For a variety of reasons, many families choose to stockpile food. Common reasons for stockpiling food include disaster preparedness, power outages, religious reasons, or in case of financial downturns. If you are considering starting your own food stockpile, you might be wondering exactly how to get started as there are plenty of things to consider, such as storage areas, food safety, food insurance options, etc.
Why Are You Stockpiling Food?
Stockpiling food can vary dramatically in scope and size, depending on your purpose. Some families choose to store enough food to last a year, including drinking water, while others may target a shorter disaster recovery period, such as 7 to 30 days.
Others may choose to just have a few extras of common staples around, helping prevent last-minute trips to the store or in case of short-term financial shortfalls.
Using Coupons to Build an Inexpensive Stockpile
One of the more interesting stockpiling tips I’ve run across is buying staple foods with coupons. Most families don’t buy a year’s worth of food in one trip, mostly because it’s expensive. But if you learn to combine sales and coupons, you can easily and inexpensively build your store. For example, if you have coupons for canned tuna and your store runs a great sale, buy as many cans as you have coupons for.
I’ve even heard of people paying others to clip coupons for them and mail them. A simple query of eBay for “tuna coupons” revealed some promising leads. For about $1.00, I can bid on a lot of 10 coupons for $0.55 off a pouch of Bumble Bee premium tuna (I like the pouches for survival scenarios because they can be easily opened with a knife. In fact, we keep several packs in our bug out bag).
If my local Kroger store had a sale on Bumble Bee tuna pouches, it would be a great time to get some additional coupons and stock up. It’s important to note that coupons themselves are not for sale – that is a violation of most manufacturer’s terms. You are merely paying someone else for their time to clip from various sources and mail.
Rotating Stockpiles Based on Expiration Dates
Stockpiling food over time is also a good idea for food safety and freshness. By buying products over a varying time period, you will get different expiration dates. When you buy new food, rotate your stock like grocery stores do–always put the new food in the back, so the oldest food is in front. That way, you don’t run the risk of having a forgotten item expire in a back corner of your store room. Keep an eye on the expiration dates–it’s no good to stockpile expired food, so you’ll want to use items from the front of your stockpile periodically.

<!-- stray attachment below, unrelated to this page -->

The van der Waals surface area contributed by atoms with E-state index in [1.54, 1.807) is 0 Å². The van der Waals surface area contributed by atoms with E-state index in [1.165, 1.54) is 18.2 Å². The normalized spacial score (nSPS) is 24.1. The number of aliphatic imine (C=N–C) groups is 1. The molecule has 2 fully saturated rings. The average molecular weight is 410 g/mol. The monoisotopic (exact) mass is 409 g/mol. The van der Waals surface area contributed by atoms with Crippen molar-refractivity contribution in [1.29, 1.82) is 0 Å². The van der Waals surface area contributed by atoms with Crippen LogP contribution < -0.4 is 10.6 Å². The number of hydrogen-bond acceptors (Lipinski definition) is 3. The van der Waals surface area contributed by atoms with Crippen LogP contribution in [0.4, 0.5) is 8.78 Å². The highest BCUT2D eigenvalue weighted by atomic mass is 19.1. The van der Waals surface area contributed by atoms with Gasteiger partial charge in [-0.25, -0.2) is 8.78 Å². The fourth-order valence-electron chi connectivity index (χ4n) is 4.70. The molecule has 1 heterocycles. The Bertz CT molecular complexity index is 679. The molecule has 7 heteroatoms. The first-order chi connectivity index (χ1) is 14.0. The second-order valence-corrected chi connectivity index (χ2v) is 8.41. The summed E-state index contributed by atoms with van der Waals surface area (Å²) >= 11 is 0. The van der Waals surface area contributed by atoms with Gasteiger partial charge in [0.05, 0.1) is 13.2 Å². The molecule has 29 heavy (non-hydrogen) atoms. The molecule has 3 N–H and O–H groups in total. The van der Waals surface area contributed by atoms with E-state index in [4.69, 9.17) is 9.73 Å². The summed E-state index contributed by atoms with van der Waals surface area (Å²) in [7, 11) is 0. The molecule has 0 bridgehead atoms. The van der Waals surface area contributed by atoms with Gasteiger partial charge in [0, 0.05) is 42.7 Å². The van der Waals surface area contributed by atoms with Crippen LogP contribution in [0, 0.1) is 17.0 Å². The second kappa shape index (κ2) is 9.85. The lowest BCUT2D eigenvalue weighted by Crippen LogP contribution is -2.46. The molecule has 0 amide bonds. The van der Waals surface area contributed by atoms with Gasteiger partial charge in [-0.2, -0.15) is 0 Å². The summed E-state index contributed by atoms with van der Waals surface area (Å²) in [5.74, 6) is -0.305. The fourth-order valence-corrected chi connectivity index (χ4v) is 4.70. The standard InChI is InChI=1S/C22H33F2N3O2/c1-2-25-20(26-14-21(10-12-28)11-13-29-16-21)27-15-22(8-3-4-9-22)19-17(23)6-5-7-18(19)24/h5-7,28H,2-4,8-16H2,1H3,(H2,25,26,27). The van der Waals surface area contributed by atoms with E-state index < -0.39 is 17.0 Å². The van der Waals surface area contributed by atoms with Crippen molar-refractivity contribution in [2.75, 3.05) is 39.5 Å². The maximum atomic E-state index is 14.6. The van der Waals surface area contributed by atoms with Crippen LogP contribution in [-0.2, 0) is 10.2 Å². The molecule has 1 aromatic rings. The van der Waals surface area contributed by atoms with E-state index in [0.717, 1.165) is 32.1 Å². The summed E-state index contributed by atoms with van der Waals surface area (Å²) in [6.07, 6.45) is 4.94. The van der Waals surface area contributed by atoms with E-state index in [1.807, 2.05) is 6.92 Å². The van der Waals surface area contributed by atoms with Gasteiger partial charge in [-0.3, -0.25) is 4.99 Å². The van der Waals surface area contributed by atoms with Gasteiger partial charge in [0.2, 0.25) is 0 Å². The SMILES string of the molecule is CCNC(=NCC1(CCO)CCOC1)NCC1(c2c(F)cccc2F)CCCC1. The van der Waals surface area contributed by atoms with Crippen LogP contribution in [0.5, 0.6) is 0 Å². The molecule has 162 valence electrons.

Another consideration for learning how to stockpile food is your storage space. Ideally, a cool, dark area such as a basement will help preserve the food, and it also protects the items in case of a natural disaster such as a tornado. However, you will want to make sure it is also a dry basement, as seepage can cause cans to rust, which will make the food unsafe.
If you live in a warm climate, avoid storing items in your garage, unless it is climate controlled. For packaged dry goods such as flour, cereal, or sugar, store them in a plastic crate that will prevent bug infestation. I’ve opened up more than one box of cereal or crackers to find ants or mice have made their way into our stockpile.
Canning and Preserves
Other food stockpiling tips include canning and preserving your own food, as well as growing your own produce for canning. Growing and canning your own food for stockpiling is considerably less expensive than buying canned goods. You can also control the sugar, sodium, and preservatives by canning your own food. If you have a pressure cooker, you can also preserve meats. Be sure to read your pressure cooker’s instructions carefully to ensure proper food safety.
When it comes to deciding what to stockpile, consider your family’s tastes, length of expiration dates, and nutrition. The more variety you can store, the better. Good items to stockpile include:
- Canned fruits and vegetables
- Dry goods such as granola and cereal
- Peanut butter
- Baby food and formula ( if appropriate)
- Powdered milk and potatoes
- Canned soup (look for low sodium varieties)
- Tuna (excellent protein source)
- Bottled water (cheaper by the gallon)
- White rice (lasts longer than brown rice)
- Freeze dried foods (lightweight and last for years – look for these at your local sporting goods store or at a military surplus store.
For natural disasters, you should also store a cooking source and fuel, such as a propane camp stove. Don’t forget a manual can opener as well. If there are any special health considerations in your family, such as medications, try to create a stockpile of medications as well. A good multivitamin may not be a bad idea to toss in your stockpile as you will probably not be receiving adequate nourishment in a survival scenario.